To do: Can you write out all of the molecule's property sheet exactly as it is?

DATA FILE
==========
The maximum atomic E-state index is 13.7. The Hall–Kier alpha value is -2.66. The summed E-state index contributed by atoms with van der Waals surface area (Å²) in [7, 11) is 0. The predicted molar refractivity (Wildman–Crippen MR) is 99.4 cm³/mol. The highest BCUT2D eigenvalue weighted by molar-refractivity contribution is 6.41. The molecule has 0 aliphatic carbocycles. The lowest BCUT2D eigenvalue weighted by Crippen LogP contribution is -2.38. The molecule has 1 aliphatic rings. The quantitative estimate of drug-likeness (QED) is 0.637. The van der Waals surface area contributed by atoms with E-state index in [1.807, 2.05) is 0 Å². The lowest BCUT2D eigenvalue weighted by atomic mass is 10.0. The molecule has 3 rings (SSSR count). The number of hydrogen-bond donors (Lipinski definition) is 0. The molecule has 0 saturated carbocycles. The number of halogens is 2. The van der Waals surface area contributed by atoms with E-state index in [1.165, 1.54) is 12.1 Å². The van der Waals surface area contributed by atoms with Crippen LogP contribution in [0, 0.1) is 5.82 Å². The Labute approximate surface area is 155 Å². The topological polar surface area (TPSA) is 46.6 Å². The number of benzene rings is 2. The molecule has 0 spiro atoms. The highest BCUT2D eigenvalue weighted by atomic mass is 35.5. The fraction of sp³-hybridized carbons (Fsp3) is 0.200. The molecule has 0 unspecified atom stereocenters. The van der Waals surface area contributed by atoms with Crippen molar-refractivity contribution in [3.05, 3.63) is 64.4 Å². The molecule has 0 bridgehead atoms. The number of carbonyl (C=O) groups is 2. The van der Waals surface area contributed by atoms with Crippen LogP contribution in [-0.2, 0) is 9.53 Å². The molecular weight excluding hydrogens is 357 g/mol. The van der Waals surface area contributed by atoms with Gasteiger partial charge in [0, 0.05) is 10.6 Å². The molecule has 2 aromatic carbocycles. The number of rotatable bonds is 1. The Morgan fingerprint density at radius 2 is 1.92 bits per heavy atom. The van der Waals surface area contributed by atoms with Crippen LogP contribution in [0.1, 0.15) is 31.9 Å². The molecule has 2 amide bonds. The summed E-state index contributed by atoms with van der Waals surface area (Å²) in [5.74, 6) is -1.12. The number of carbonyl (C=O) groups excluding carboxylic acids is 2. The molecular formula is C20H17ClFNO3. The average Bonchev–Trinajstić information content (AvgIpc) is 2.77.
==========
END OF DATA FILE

The maximum atomic E-state index is 13.7. The Hall–Kier alpha value is -2.66. The summed E-state index contributed by atoms with van der Waals surface area (Å²) in [7, 11) is 0. The predicted molar refractivity (Wildman–Crippen MR) is 99.4 cm³/mol. The highest BCUT2D eigenvalue weighted by molar-refractivity contribution is 6.41. The molecule has 0 aliphatic carbocycles. The lowest BCUT2D eigenvalue weighted by Crippen LogP contribution is -2.38. The molecule has 1 aliphatic rings. The quantitative estimate of drug-likeness (QED) is 0.637. The van der Waals surface area contributed by atoms with E-state index in [1.807, 2.05) is 0 Å². The lowest BCUT2D eigenvalue weighted by atomic mass is 10.0. The molecule has 3 rings (SSSR count). The number of hydrogen-bond donors (Lipinski definition) is 0. The molecule has 0 saturated carbocycles. The number of halogens is 2. The van der Waals surface area contributed by atoms with E-state index in [1.165, 1.54) is 12.1 Å². The van der Waals surface area contributed by atoms with Crippen LogP contribution in [0, 0.1) is 5.82 Å². The Labute approximate surface area is 155 Å². The topological polar surface area (TPSA) is 46.6 Å². The number of benzene rings is 2. The molecule has 0 spiro atoms. The highest BCUT2D eigenvalue weighted by atomic mass is 35.5. The fraction of sp³-hybridized carbons (Fsp3) is 0.200. The molecule has 0 unspecified atom stereocenters. The van der Waals surface area contributed by atoms with Crippen molar-refractivity contribution in [3.05, 3.63) is 64.4 Å². The molecule has 0 bridgehead atoms. The number of carbonyl (C=O) groups is 2. The van der Waals surface area contributed by atoms with Crippen LogP contribution in [-0.2, 0) is 9.53 Å². The molecular weight excluding hydrogens is 357 g/mol. The van der Waals surface area contributed by atoms with Gasteiger partial charge in [0, 0.05) is 10.6 Å². The molecule has 2 aromatic carbocycles. The number of rotatable bonds is 1. The Morgan fingerprint density at radius 2 is 1.92 bits per heavy atom. The van der Waals surface area contributed by atoms with Crippen LogP contribution in [0.1, 0.15) is 31.9 Å². The molecule has 2 amide bonds. The summed E-state index contributed by atoms with van der Waals surface area (Å²) in [5.74, 6) is -1.12. The number of carbonyl (C=O) groups excluding carboxylic acids is 2. The molecular formula is C20H17ClFNO3. The average Bonchev–Trinajstić information content (AvgIpc) is 2.77.